Here Is What Entrepreneurs Can Learn From Ramayana

There are several factors that one needs to remember while setting up and leading a business. Successful businesspersons have certain traits in common such as clarity of thought, perseverance, strategic thinking, good communication skills, and valuing efficiency, amongst others. All of these lessons can be learnt through a quick read of the Indian Epic - Ramayana. Here are some of them:

1. Maintain your composure in all situations.

Even after being ordered to live a 14 year long period in forests from the palace of Ayodhya, Lord Rama did not let anger conquer him. He maintained his calm. In the course of business life, many such situations arise which can only be solved using a calm demeanour. As goes the Sanskrit term, elaborated in Bhagawat Gita, for it - by remaining ‘Sthitapragnya’.

2. Miscommunication or communication gap is a sure path for disasters.

The cause of undue enmity between Vali, the king of Kishkindha and his brother Sugriva was sheer miscommunication. The expense of miscommunication is paid in terms of financial as well as human costs. Miscommunication, even in its simplest of forms, can lead to massive resentment. Example- a poorly constructed memo caused massive repercussions for Yahoo, just a few years back.

3. Build strategic relationships that can grow into trustworthy partnerships later on.

As goes the oft used adage, “Your network is your net worth”. Lord Rama made an alliance with Sugriva, who was mistreated by his elder brother Bali. Rama helped Sugriva to regain his kingdom and in return Sugriva promised to employ his army in the search of Sita and to win the war against Ravana. Similarly, building alliances with different partners, be it for marketing or finance or operations or technological insights, or just on a personal level, does pay off in the long run in the form of business expansion.

4. Carefully choosing the heir.

Dasharatha, the ruler of Ayodhya, had originally chosen Rama as his successor. Rama was capable of handling the responsibilities of such a vast empire as he displayed the traits to be an efficient ruler. Thus, it is essential for an entrepreneur to select an appropriate successor who has the capacity to manage and strengthen the existing territory. The fall of one of the most prominent political parties in India is a classic example of what a bad succession can do to even the best of establishments.

5. Never promise what you cannot deliver.

King Dasharatha granted 2 blank promises to his Queen Kaikeyi. She used these promises to send Lord Rama to exile and asked the throne of Ayodhya for her son Bharata. A cautious entrepreneur will never make hollow promises to his/her customers. The dangers of over promising are inconceivable and the dissatisfaction of under delivery can lead to a complete downfall. A prominent example is the massive crash in the valuation of one of the largest cab hailing firms, as it could not live up to its word to its investors.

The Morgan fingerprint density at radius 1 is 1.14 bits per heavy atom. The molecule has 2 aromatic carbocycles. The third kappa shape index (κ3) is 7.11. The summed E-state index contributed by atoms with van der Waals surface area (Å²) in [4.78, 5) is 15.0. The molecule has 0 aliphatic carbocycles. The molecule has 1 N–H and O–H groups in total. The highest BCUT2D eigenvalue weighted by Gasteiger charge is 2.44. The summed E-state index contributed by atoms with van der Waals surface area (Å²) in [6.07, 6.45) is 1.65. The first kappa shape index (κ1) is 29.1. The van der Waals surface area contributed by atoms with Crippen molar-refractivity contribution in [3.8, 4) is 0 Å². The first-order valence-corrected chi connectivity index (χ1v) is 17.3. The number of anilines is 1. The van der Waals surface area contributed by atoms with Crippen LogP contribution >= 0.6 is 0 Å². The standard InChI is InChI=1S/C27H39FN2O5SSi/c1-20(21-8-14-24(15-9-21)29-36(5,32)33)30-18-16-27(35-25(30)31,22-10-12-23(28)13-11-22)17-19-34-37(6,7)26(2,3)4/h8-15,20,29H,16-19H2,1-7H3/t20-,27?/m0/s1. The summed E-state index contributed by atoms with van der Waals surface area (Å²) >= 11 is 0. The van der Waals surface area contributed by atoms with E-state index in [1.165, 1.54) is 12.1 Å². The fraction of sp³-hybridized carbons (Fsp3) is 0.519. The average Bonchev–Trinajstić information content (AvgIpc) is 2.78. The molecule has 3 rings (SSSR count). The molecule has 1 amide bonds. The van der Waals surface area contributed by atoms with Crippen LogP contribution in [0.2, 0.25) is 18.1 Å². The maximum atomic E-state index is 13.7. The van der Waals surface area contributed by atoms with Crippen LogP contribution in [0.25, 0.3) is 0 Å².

6. Know and never undermine the capabilities of your opponents.

Ravana was always under the false impression that an army of monkeys cannot fight his mighty army of demons. He misinterpreted their strength, ultimately leading to the downfall of his empire. An entrepreneur should keep a track of their competitor’s prowess. On the same note, an entrepreneur should never look down on enterprises of much smaller scale, lest they become an existential threat to the entrepreneur tomorrow. Example- Android leading to the downfall of Nokia and Blackberry.

7. Do not be surrounded by “Yes-Men”.

Ravana was surrounded by people who always agreed and supported all his decisions. This flattery promoted irrational decisions such as the abduction of Sita. There were some courtiers who were against this but a vast majority was in his support. A leader should pick their team mates sagaciously so that their opinions help to prevent such disasters and aid in formulating efficient policies, regardless of whether their opinions are music to his ears or not, as long as they are backed by proper reasoning.

8. Base your judgements only on concrete facts and not on uninhibited emotions.

When Lakshmana was protecting Sita while Lord Rama caught the deer, Sita gave in to her emotions upon hearing the call for help. This call was actually of the demon Mareecha who had used his sorcery to take the form of a golden deer. Out of her unconditional love for her beloved husband, she compelled Lakshmana to go to him. After Lakshmana had left the hut. Sita was abducted by Ravana. Such uncontrolled emotions can lead to huge losses in a business.

9. Conduct discussions with your team before arriving at a significant conclusion. Give equal importance to everyone’s opinion.

All kings in The Ramayana, King Dasharatha, Rama and Bharata have always consulted their court ministers before taking important decisions. All the firms that have grown into giant companies are known for giving weightage to the opinions, concern, as well as the welfare of their employees and shareholders.

The Ramayana has numerous lessons that are applicable in all realms of life. This epic has left humankind a path to follow on, in order to succeed in any sphere of life, entrepreneurship being one of them.


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